Several days later, Tannie and Aida Lota Slugs got into a major bitch fight like two roosters; I think they were fighting over eggs to sit on. Tannie got her face bloodied, and so I voted Aida off the Island. She went back into the general population, along with Zsa Zsa again for good measure. Now the only nest sitters are Tannie, Smokey and Turendot.

That's the chicken report. Now, onto the other poultry...

Water Babies

The phrase "water off a duck's back" is no longer just a metaphore to me, it's something I get to see several times a day now.

The first time I filled the pool for the ducks, I filled it completely to the brim. They would dunck their heads in it, but would not climb in or stay in if I placed them there. I emptied it to just a few inches, and they liked that for a while.

Recently I filled it to the brim again, and they dove right in. Now when I let them out of their pen, they go running to the pool, in joyous anticipation.

They can't seem to get enough of it. They bathe and dunck and spash around. They eventually get out and forage in lawn. When I try to get them back to their pen, they quickly dive into the pool again for one last splash-fest.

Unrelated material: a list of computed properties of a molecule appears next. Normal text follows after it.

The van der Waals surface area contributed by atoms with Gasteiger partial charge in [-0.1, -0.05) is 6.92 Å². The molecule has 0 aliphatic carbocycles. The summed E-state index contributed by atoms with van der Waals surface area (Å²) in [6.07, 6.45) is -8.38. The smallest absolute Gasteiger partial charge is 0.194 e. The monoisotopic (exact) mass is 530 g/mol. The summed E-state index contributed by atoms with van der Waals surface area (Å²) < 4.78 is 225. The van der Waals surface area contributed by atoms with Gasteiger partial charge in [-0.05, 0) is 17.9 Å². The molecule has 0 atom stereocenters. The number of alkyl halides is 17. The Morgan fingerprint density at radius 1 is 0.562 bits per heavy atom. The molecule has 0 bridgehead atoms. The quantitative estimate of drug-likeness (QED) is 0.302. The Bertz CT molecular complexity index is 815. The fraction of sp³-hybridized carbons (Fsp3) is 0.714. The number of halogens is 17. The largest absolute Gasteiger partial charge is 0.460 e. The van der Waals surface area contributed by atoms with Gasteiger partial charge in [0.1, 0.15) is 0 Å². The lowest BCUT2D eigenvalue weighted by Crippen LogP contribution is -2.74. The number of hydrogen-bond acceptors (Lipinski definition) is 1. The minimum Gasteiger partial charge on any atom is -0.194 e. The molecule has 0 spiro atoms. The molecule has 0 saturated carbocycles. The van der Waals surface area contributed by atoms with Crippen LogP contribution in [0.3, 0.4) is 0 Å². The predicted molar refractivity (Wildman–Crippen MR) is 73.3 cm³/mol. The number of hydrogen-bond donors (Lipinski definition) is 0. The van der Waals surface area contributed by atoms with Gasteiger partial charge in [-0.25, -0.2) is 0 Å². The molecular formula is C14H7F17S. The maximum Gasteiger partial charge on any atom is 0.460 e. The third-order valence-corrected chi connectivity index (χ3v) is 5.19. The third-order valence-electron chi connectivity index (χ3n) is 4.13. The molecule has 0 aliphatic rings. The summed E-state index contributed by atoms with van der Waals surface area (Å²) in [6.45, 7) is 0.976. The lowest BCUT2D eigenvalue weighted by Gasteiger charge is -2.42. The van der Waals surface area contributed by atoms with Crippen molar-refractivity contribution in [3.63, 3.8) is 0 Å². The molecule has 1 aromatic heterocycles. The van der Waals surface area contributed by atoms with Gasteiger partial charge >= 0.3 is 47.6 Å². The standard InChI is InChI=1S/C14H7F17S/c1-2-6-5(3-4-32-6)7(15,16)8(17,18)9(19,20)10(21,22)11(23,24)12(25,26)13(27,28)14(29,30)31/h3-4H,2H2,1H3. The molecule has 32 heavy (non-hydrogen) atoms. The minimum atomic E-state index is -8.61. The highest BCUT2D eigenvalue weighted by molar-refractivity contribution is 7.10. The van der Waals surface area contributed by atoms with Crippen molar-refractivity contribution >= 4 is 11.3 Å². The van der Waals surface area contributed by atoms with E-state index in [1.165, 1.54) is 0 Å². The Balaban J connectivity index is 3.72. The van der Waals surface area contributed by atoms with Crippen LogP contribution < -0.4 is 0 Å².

The still photos don't capture the beauty of the motion of their movements; it's like they become one with the water and the waves they are making. It's very soothing and relaxing to watch.

They also have a repetoir of sounds they make, sounds of contentment, which is also soothing. When they are done bathing, they like me to throw weeds and slugs in the water, so they can go foraging after them. In this photo, it looks like the dog is stalking the ducks, but he was just sniffing around when I called his name to make him look up at the camera.

It's Duckie Heaven here at Robin's Wood. End of farm report!


juanitagf said...

Ahh, memories of the good ol' days.

Anonymous said...

Talk about jealous. Miss visiting Gramps'farm! Hey - did you have to show the stooges alive - Dang. The results looked good though. Watch out for bird flu!

Chas said...


Bertie has been seeking an agent, because of all that publicity from that lefty website that picked up the story.

When he get's his contract, I'll see if we can garnish his wages or something for Scooter's bills. :-)